Kenneth Fink just got a three year suspension in 2003. He had previously been disbarred in the State of Delaware based on his conviction of 15 counts of felony possession of child pornography. He had been previously disciplined with a temporary suspension. Then there’s Stephen A. Gallo. Gallo was disbarred following his being charged with “four separate acts of the fourth degree crime of criminal sexual contact.”
William S. Wolfson got a paltry six months suspension after pleading guilty to an accusation of fourth degree criminal sexual contact. What’s more this assault wqwas of a “female employee at his doctor’s office.” He admitted that he had a habit of this having “touched six female employees at his doctor’s office between 10 and 15 times.” Once again though, as we’ve learned here New Jersey doesn’t seem to be too concerned with judges, prosecutors, public defenders and state legislators being accused of sex crimes, even against children, even multiple instances of such. Wolfson lucked out with a “Pre-Trial Intervention Program.”
James W. Kennedy is another case of the six-month suspension slap on the wrist despite fourth-degree endangering the welfare of a child involved in his admission of downloading between 20,000-30,000 images of children under 16 engaged in sexual acts. Salvatore J. Maiorino was “reprimanded” before the review board for fourth degree sexual assault of a minor. The Supreme Court of New Jersey “held that a reprimand was the appropriate discipline for an attorney who pleaded no contest to an information filed in the state of Connecticut” related to the sex crime against a minor.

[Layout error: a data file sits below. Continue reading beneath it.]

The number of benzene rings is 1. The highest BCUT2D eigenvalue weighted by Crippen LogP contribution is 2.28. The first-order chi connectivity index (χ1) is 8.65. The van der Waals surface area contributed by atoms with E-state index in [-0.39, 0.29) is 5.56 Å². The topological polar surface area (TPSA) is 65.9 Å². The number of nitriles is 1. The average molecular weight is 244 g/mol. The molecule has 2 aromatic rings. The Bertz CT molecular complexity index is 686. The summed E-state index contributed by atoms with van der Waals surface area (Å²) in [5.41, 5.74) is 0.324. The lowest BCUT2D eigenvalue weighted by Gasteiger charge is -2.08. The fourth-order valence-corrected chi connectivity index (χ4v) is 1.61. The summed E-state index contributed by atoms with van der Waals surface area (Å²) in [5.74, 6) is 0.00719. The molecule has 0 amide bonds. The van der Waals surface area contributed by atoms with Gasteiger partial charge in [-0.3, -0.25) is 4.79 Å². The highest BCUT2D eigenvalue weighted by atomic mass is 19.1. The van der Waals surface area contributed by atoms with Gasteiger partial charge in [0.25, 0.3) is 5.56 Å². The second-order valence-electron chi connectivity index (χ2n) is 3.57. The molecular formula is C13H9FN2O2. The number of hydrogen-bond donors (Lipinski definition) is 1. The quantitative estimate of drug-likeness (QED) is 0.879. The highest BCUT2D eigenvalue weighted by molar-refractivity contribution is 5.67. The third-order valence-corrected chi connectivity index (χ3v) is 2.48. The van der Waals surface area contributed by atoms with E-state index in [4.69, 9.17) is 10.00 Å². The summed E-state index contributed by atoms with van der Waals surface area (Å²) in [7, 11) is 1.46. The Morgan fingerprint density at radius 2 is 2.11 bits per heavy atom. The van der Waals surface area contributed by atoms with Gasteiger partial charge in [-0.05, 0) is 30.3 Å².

Terry G. Tucker also received no more than a “reprimand” from the N.J.S.C. related to “unwanted, sexual advances to a bankruptcy client.” If behavior like that or these numerous crimes against children isn’t behavior unbefitting a member of the bar, I honestly don’t know what would be considered such.
James I. Peck, IV received a whopping 21 month “time-served suspension” as discipline for his charge of child pornography possession. Like several other cases noted here and in part I, this wasn’t Peck’s first rodeo. He had been temporarily suspended 2 years earlier in October of 2001 (In re Peck, 170 N.J. 4). Donald S. Rosanelli, another six month suspension over child pornography and child endangerment was mentioned in the previous article in this series.
A one year suspension from law practice was deemed sufficient and appropriate discipline for Donald M. Ferraiolo for “attempted endagnering [of] the welfare of a child” and sexually explicit chats with “Jay” who he believed to be a 14-year-old boy. Ferraiolo repeatedly asked Jay to come to his home “to engage in numerous sexual acts, some of which were explicitly stated.”
At least in the case of Gerard Gilligan the New Jersey Supreme Court finally found a a second degree aggravated sexual assault charge enough (after a temporary previous suspension the year prior).
In the case of Ty Hyderally a “reprimand was the appropriate discipline for an attorney whose certification to practice of law before Navy courts or boards was suspended by the Judge Advocate General of the United States Navy for two years as a result of sexual advances that the respondent made to two women who were his legal aid clients while he was in the Navy.” Kind of ruins the end of A Few Good Men thinking of the JAG lawyers being predators, huh?
Once again, this is just getting us over the halfway point (as far as I can tell currently). Stay tuned…